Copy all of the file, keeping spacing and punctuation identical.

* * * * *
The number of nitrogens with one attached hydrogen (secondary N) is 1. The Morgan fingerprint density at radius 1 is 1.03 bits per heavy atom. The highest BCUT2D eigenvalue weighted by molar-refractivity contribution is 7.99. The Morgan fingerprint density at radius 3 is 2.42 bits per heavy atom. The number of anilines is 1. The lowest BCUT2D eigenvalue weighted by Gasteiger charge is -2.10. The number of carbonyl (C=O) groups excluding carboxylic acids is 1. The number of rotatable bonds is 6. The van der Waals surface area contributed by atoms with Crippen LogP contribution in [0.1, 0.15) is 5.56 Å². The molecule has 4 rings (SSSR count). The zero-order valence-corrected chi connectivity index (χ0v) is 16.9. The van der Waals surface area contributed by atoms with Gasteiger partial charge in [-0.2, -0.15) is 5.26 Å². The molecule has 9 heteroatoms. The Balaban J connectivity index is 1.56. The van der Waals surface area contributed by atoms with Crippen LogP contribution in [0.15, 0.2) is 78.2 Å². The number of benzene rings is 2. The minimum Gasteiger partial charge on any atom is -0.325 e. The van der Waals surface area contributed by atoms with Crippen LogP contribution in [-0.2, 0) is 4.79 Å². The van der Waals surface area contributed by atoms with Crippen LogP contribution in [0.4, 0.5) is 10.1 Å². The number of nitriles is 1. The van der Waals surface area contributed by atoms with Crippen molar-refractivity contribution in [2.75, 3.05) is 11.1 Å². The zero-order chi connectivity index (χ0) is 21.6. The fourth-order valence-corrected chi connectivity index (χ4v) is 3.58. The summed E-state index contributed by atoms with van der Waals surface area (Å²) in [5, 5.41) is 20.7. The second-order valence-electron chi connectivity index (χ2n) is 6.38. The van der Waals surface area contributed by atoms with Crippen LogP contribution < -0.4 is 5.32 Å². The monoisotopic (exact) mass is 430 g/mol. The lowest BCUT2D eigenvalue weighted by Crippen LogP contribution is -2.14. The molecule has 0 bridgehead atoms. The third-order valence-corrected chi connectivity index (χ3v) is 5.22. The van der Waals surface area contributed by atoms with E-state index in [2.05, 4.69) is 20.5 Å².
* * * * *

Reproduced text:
The number of nitrogens with one attached hydrogen (secondary N) is 1. The Morgan fingerprint density at radius 1 is 1.03 bits per heavy atom. The highest BCUT2D eigenvalue weighted by molar-refractivity contribution is 7.99. The Morgan fingerprint density at radius 3 is 2.42 bits per heavy atom. The number of anilines is 1. The lowest BCUT2D eigenvalue weighted by Gasteiger charge is -2.10. The number of carbonyl (C=O) groups excluding carboxylic acids is 1. The number of rotatable bonds is 6. The van der Waals surface area contributed by atoms with Crippen LogP contribution in [0.1, 0.15) is 5.56 Å². The molecule has 4 rings (SSSR count). The zero-order valence-corrected chi connectivity index (χ0v) is 16.9. The van der Waals surface area contributed by atoms with Gasteiger partial charge in [-0.2, -0.15) is 5.26 Å². The molecule has 9 heteroatoms. The Balaban J connectivity index is 1.56. The van der Waals surface area contributed by atoms with Crippen LogP contribution in [0.15, 0.2) is 78.2 Å². The number of benzene rings is 2. The minimum Gasteiger partial charge on any atom is -0.325 e. The van der Waals surface area contributed by atoms with Crippen LogP contribution in [-0.2, 0) is 4.79 Å². The van der Waals surface area contributed by atoms with Crippen LogP contribution in [0.4, 0.5) is 10.1 Å². The number of nitriles is 1. The van der Waals surface area contributed by atoms with Crippen molar-refractivity contribution in [2.75, 3.05) is 11.1 Å². The zero-order chi connectivity index (χ0) is 21.6. The fourth-order valence-corrected chi connectivity index (χ4v) is 3.58. The summed E-state index contributed by atoms with van der Waals surface area (Å²) in [5, 5.41) is 20.7. The second-order valence-electron chi connectivity index (χ2n) is 6.38. The van der Waals surface area contributed by atoms with Crippen LogP contribution < -0.4 is 5.32 Å². The monoisotopic (exact) mass is 430 g/mol. The lowest BCUT2D eigenvalue weighted by Crippen LogP contribution is -2.14. The molecule has 0 bridgehead atoms. The third-order valence-corrected chi connectivity index (χ3v) is 5.22. The van der Waals surface area contributed by atoms with E-state index in [2.05, 4.69) is 20.5 Å².